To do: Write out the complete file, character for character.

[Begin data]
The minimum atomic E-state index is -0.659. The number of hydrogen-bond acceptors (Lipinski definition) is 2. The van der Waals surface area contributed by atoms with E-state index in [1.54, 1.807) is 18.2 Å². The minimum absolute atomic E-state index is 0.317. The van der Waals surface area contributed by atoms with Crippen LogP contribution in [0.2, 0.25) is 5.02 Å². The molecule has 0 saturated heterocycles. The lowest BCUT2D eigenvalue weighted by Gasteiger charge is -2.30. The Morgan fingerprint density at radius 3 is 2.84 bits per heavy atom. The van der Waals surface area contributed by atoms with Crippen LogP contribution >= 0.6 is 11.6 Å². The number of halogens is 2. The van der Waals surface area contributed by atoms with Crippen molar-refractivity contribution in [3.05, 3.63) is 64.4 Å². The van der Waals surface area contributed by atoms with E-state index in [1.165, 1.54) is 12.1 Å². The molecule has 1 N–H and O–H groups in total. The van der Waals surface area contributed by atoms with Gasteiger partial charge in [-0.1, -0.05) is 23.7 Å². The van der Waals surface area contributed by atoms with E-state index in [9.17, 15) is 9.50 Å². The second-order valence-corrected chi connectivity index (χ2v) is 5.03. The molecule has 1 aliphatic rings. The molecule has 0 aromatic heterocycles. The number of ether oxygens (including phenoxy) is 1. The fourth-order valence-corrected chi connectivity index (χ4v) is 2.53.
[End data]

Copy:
The minimum atomic E-state index is -0.659. The number of hydrogen-bond acceptors (Lipinski definition) is 2. The van der Waals surface area contributed by atoms with E-state index in [1.54, 1.807) is 18.2 Å². The minimum absolute atomic E-state index is 0.317. The van der Waals surface area contributed by atoms with Crippen LogP contribution in [0.2, 0.25) is 5.02 Å². The molecule has 0 saturated heterocycles. The lowest BCUT2D eigenvalue weighted by Gasteiger charge is -2.30. The Morgan fingerprint density at radius 3 is 2.84 bits per heavy atom. The van der Waals surface area contributed by atoms with Crippen LogP contribution >= 0.6 is 11.6 Å². The number of halogens is 2. The van der Waals surface area contributed by atoms with Crippen molar-refractivity contribution in [3.05, 3.63) is 64.4 Å². The van der Waals surface area contributed by atoms with E-state index in [1.165, 1.54) is 12.1 Å². The molecule has 1 N–H and O–H groups in total. The van der Waals surface area contributed by atoms with Gasteiger partial charge in [-0.1, -0.05) is 23.7 Å². The van der Waals surface area contributed by atoms with E-state index in [9.17, 15) is 9.50 Å². The second-order valence-corrected chi connectivity index (χ2v) is 5.03. The molecule has 1 aliphatic rings. The molecule has 0 aromatic heterocycles. The number of ether oxygens (including phenoxy) is 1. The fourth-order valence-corrected chi connectivity index (χ4v) is 2.53.